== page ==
I have an unhealthy pre-occupation with the weather, and spent far too much time trying to work out what the weather will be
likely to do tonight, or this weekend.
Is it going to be worth observing? Or am I free to make alternative and more social plans for my time? These are the questions that we astronomy types must try to answer every day. This page is a small selection of links that I often visit when making these choices.
Most amateur astronomers soon end up being expert weather forecasters as well. As you keep feasting on weather reports, you rapidly learn the basics of weather in your locality.
I live in the UK, and, as such, these are my thoughts on the British weather. I'm not giving forecasts here... just some observations on how it appears to work.
- First of all, British weather seems to exist in two basic states. You've either got systems swinging across the atlantic on a regular basis bring alternate clear and wet spells, or, the weather system gets blocked by high pressure over europe, and not much seems to happen.
- On balance, I think I prefer the first case, because blocking systems can be very nasty. When blocked, the weather you actually get varies a lot.
- For example, if the blocking high is to the south west of the UK, its going to be a very moist high. This brings that most hated of British weather conditions - the anti-cyclonic gloom. This is basically a big wet mass of air anchored over the UK and not going anywhere. Crap for astronomers.
- On the other hand, if the high is to the North West - ie coming from greenland then fetch your telescopes for some clear dry weather!
- A high to the north east can bring either. However, in the winter, a high to the north-east has two effects. It blocks the atlantic systems, but it can sometimes allow very cold air to the east (ie Russia) to get pumped across the UK bringing snow to the east of the UK.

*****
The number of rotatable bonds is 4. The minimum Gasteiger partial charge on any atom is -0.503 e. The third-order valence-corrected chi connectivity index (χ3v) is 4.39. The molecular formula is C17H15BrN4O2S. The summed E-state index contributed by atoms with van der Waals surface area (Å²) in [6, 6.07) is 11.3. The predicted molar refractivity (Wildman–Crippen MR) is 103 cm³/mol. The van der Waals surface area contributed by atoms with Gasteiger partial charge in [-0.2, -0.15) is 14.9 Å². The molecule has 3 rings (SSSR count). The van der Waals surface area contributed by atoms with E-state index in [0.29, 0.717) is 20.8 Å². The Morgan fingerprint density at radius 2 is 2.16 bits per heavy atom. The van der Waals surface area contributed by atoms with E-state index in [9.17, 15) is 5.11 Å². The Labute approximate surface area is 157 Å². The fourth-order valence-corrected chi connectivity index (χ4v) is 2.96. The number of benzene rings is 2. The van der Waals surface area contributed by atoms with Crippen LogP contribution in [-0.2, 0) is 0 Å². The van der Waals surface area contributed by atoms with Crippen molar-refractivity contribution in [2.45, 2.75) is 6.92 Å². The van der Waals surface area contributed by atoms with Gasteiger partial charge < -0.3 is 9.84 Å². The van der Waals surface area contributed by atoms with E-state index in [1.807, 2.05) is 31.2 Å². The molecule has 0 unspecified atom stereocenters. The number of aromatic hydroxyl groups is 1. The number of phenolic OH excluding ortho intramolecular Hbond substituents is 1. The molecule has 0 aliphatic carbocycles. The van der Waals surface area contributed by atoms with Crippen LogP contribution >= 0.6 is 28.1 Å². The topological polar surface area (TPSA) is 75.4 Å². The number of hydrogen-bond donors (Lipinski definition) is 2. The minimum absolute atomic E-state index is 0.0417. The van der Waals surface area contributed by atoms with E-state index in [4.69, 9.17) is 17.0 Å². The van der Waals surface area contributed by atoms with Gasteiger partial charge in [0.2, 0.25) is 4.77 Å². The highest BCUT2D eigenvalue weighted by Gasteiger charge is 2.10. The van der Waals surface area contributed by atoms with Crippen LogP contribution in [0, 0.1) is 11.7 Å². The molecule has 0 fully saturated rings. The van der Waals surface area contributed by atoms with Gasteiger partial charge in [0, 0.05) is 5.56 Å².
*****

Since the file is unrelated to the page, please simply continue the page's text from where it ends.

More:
- More often than not, a blocking high is a bad thing as the transparency seems to deteriorate the longer it is there. The only good thing is the blocking high can give very steady air for planetary observations. Big wow. 9 planets versus zillions of DSO.
- So, as I said, I like a nice varied flow of altantic systems because it normally gives you some clear skies, as opposed to a blocking system that could give you great conditions, but, more often than not, gives dreadful astronomer weather.
- You may recall the absurdly hot summer in 2003. This was cause by a huge blocking high parked over Europe which didn't move for weeks on end. This big pool of hot air made for some great seeing conditions in the Mars opposition.
- British winters become a battle between the blocking highs and the altantic systems, with the occasional blast of frigid air from the north thrown in to keep things interesting.
- As the altantic systems rush in, they push the very cold air in eastern europe further back to the east. As the energy in the depression dissapates, the cold air swings back to the west. If it reaches far enough west, you get some cold weather in the UK.
- In recent winters the cold air has not reached far to the west, but its kind of like sitting on a beach wondering if the next wave is going to reach you.
Important Weather Links for Astronomers
There are a lot of weather sites out there - here are a few.
The Met Office